Anyhow, in this context, if one believes that it is ethically desirable to eliminate suffering from the world, then nanotechnology will be necessary to penetrate the recesses of the oceans and the furthest reaches of the reaches of the animal kingdom. If we do ever want to redesign the global eco-system and rewrite the vertebrate genome, then this is the kind of mega-project that could only be done with nanotech. At any rate, it will be within our computational resources to do so. I hope we’ll take our godlike powers seriously and use them ethically.
RUS: Lots of people will think this is a bad idea, even if it can be achieved. You seem to cover every conceivable objection in the manifesto and in your critique of Brave New World but can you speak briefly to the likely main objection; that personalities that are not forged out of difficulty will be lacking and somehow de-humanized?
DP: I think the opposite is true. Other things being equal, enhancing our enjoyment of life is character-building. This sounds a bit odd, even paradoxical, but one of the nastier aspects of melancholic depression and its common “sub-clinical” variants today is the syndrome of so-called “learned helplessness” and “behavioral despair”. Milder forms of this syndrome are endemic to the population at large. People prone to depression give up too easily. They’ve only a limited capacity to anticipate reward or experience happiness. They aren’t easily motivated. By contrast, the new mood-enriching technologies will cure “weakness of will”. They are potentially empowering, even liberating. For the more one loves life, the more motivated one is to carry out one’s goals and life projects. When feeling happy and energized, one takes on challenges that would daunt frailer spirits. Ideally, one will be able to use biotech to transform oneself into the sort of person one wants to be – rather than passively accepting “I can’t help it, I was born like that”. It’s suffering that dehumanizes and demoralizes us, not well-being.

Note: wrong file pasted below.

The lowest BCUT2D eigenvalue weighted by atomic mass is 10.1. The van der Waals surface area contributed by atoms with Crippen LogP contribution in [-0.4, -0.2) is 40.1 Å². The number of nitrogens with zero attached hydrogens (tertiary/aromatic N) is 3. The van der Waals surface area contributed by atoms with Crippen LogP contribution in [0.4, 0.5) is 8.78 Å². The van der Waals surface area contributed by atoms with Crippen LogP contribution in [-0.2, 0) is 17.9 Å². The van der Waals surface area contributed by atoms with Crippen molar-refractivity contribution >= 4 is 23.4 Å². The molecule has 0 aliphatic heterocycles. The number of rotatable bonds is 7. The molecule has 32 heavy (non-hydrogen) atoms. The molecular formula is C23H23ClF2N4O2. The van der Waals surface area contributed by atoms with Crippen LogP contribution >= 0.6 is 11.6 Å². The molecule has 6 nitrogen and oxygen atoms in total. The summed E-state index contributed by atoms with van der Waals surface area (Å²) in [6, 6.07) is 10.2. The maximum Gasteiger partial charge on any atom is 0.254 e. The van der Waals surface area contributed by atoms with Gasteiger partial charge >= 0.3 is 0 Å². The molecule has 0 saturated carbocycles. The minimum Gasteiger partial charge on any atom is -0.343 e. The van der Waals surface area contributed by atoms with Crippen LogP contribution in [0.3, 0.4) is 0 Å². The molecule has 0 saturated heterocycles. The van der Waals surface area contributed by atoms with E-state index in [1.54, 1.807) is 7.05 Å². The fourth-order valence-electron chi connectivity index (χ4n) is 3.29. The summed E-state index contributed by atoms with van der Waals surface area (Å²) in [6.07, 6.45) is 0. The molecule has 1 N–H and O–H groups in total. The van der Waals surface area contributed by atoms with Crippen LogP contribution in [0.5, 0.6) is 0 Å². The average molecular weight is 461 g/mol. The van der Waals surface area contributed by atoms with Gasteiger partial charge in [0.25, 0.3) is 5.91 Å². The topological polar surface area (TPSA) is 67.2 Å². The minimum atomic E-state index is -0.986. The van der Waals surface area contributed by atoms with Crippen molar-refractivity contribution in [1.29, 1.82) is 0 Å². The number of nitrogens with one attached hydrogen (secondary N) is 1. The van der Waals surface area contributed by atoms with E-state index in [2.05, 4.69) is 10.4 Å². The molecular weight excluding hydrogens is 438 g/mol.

Suffering is not ennobling or character-building; it’s ultimately just nasty - and potentially functionally redundant. Rationalizing its existence makes suffering (sometimes) more bearable; but that’s all. “That which does not crush me makes me stronger”, said Nietzsche; yes, but that’s the trouble: all too many people today do have their spirits crushed by the cruelties of Darwinian life. But not for much longer, I think.
A final point. Uniform bliss isn’t any more motivating than uniform despair. To enjoy a high functioning and intellectually discerning bliss, we’ll need to explore gradients of well-being. In the language of the information-theoretic paradigm, what matters to the way we function is not our absolute location on the pleasure-pain axis, but that we are “informationally sensitive” to fitness-relevant changes in our internal and external environment. Thus whereas today many people are driven by gradients of discontent, in the future I think we’ll be animated by gradients of bliss. Some days will be sublime. Others will be merely wonderful. But critically, there will be one particular texture (“what it feels like”) of consciousness that will be missing from our lives; and that will be the texture of nastiness. I think the absence of Darwinian suffering will be the foundation of any future civilization.
First published in the NeoFiles, December 16, 2003
This essay can also be found on David Pearce’s website, HERE